SALT LAKE CITY – A decision about campaign donations and free speech is expected this week from the U.S. Supreme Court.
The case involves donation limits from individuals to those running for federal office, and their parties.
The current limit is $123,000, and those working to get money out of politics point out that’s roughly twice the family median income.
Senate Minority Leader Mitch McConnell and the libertarian Cato Institute favor an end to all restrictions on political donations.
“I do not think the danger of protecting the voice of the little guy is something the federal government, or any government, should be involved in,” says Trevor Burrus, a research fellow at the Cato Institute’s Center for Constitutional Studies.
“It’s not a First Amendment concern that there are people out there who speak louder than other people and have more influence.”
Emma Boorboor, a democracy associate with U.S. Public Interest Research Group, counters that a current overall donation limit that tops $100,000 is plenty already.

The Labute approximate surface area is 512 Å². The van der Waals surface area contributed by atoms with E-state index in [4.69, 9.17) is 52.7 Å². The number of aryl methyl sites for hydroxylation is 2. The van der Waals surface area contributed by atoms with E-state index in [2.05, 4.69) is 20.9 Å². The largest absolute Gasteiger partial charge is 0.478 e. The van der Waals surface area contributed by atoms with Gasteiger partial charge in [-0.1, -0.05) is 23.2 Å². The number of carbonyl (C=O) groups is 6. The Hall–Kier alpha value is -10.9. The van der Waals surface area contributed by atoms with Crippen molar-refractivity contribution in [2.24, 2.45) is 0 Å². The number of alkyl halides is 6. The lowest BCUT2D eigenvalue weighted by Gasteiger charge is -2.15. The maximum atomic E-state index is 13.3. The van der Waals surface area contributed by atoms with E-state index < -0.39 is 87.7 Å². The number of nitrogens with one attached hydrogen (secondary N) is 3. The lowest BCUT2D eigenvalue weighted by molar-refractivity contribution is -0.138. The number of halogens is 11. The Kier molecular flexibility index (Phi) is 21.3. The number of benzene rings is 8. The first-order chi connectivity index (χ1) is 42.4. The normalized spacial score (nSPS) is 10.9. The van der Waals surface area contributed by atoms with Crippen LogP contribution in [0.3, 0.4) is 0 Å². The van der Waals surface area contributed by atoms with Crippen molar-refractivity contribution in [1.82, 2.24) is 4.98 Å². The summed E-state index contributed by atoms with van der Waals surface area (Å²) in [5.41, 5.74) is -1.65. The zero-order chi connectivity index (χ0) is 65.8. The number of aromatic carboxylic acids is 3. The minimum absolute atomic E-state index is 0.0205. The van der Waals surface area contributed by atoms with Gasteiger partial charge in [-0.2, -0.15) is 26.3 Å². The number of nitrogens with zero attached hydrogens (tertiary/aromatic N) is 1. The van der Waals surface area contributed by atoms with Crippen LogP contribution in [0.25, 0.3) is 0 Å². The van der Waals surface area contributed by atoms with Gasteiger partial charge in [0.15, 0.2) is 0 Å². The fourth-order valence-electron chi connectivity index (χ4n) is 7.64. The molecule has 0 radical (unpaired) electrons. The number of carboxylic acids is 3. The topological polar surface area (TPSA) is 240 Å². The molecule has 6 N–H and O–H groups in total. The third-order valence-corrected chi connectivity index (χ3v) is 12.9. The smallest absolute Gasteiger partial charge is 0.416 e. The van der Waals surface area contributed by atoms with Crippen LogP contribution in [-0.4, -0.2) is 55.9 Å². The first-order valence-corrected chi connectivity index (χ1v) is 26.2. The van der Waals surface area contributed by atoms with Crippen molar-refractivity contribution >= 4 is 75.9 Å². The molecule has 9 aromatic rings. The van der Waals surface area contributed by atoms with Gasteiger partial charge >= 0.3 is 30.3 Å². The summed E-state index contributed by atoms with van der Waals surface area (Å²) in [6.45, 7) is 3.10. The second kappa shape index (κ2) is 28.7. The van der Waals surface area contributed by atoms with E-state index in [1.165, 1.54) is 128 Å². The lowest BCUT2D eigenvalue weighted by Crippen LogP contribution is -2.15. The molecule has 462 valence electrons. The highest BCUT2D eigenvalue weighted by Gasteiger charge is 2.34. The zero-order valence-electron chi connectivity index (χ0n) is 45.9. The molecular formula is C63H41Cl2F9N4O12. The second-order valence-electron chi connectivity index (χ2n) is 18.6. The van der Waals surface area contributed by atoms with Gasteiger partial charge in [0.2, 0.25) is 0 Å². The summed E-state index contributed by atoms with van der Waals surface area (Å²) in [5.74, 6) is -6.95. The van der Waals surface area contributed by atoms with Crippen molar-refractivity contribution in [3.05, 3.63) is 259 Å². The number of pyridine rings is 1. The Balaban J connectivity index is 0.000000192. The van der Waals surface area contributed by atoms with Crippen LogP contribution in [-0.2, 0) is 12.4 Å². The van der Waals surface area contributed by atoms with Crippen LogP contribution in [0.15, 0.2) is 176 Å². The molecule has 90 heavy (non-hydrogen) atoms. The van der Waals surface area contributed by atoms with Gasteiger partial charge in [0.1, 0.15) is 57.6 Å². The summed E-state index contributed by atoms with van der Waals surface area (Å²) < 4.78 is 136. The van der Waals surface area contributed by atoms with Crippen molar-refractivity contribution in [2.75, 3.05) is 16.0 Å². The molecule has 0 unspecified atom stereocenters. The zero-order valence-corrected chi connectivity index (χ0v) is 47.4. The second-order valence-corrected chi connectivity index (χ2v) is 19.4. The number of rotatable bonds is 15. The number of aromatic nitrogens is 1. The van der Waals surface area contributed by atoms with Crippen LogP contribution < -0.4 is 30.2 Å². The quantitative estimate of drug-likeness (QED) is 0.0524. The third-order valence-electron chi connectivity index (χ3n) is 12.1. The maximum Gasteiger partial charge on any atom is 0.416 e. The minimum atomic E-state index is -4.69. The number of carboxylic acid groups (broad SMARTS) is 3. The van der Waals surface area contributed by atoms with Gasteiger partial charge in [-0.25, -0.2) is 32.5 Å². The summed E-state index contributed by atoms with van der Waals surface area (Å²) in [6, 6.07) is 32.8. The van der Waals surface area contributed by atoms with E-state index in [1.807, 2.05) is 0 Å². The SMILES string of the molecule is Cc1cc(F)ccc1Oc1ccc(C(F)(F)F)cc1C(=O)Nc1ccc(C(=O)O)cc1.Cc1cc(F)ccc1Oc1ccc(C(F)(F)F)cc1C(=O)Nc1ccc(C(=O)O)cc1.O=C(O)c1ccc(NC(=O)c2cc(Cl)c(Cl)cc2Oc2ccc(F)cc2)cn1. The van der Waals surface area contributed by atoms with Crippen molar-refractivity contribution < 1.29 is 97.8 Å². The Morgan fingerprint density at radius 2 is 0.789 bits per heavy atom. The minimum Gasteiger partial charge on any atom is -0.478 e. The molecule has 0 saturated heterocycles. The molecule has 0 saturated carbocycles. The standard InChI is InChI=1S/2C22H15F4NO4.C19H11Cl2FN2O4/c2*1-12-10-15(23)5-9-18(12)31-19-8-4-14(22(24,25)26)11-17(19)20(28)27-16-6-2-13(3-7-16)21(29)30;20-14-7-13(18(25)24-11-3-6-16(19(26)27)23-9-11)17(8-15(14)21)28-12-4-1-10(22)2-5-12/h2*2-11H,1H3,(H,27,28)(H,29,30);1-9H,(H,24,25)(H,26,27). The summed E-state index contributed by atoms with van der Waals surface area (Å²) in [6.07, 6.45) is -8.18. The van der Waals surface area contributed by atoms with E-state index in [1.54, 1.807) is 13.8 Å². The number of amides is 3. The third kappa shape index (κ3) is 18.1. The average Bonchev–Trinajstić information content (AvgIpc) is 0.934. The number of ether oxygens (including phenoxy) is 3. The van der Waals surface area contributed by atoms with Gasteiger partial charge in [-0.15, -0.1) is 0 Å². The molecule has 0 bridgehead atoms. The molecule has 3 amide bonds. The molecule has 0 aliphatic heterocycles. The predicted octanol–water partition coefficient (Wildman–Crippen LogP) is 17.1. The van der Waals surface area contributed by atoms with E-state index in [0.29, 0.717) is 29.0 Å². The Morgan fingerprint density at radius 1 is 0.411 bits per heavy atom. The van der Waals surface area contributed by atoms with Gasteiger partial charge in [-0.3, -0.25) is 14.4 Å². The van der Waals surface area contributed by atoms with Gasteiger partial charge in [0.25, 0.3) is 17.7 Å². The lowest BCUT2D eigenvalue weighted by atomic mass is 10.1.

“Absent this limit, one wealthy donor would be permitted to contribute more than $3.5 million to a single party’s candidates and party committees in one election cycle,” she points out.
In this case, McCutcheon v. Federal Elections Commission, an Alabama businessman says his First Amendment rights are violated when he can’t give a $2,600 donation to as many parties and candidates for federal office as he pleases.
Boorboor says she hopes the court rules against him.